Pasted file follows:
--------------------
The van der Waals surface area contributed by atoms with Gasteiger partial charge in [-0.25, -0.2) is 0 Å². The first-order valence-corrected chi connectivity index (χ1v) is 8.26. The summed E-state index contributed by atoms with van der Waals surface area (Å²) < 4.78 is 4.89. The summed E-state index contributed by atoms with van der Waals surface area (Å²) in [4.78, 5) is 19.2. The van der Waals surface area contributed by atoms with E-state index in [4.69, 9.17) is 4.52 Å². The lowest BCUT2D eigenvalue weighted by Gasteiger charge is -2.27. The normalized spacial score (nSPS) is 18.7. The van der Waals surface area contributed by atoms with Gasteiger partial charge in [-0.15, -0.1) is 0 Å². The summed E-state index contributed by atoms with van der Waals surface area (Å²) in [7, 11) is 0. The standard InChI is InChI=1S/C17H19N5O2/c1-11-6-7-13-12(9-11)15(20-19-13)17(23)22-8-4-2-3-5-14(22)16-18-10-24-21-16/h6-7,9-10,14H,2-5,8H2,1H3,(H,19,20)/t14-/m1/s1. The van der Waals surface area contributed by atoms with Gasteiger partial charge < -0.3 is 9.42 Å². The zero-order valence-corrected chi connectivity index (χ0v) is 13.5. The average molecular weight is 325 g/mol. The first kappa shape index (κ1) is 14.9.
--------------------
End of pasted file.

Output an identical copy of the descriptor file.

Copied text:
The van der Waals surface area contributed by atoms with Gasteiger partial charge in [-0.25, -0.2) is 0 Å². The first-order valence-corrected chi connectivity index (χ1v) is 8.26. The summed E-state index contributed by atoms with van der Waals surface area (Å²) < 4.78 is 4.89. The summed E-state index contributed by atoms with van der Waals surface area (Å²) in [4.78, 5) is 19.2. The van der Waals surface area contributed by atoms with E-state index in [4.69, 9.17) is 4.52 Å². The lowest BCUT2D eigenvalue weighted by Gasteiger charge is -2.27. The normalized spacial score (nSPS) is 18.7. The van der Waals surface area contributed by atoms with Gasteiger partial charge in [-0.15, -0.1) is 0 Å². The summed E-state index contributed by atoms with van der Waals surface area (Å²) in [7, 11) is 0. The standard InChI is InChI=1S/C17H19N5O2/c1-11-6-7-13-12(9-11)15(20-19-13)17(23)22-8-4-2-3-5-14(22)16-18-10-24-21-16/h6-7,9-10,14H,2-5,8H2,1H3,(H,19,20)/t14-/m1/s1. The van der Waals surface area contributed by atoms with Gasteiger partial charge < -0.3 is 9.42 Å². The zero-order valence-corrected chi connectivity index (χ0v) is 13.5. The average molecular weight is 325 g/mol. The first kappa shape index (κ1) is 14.9.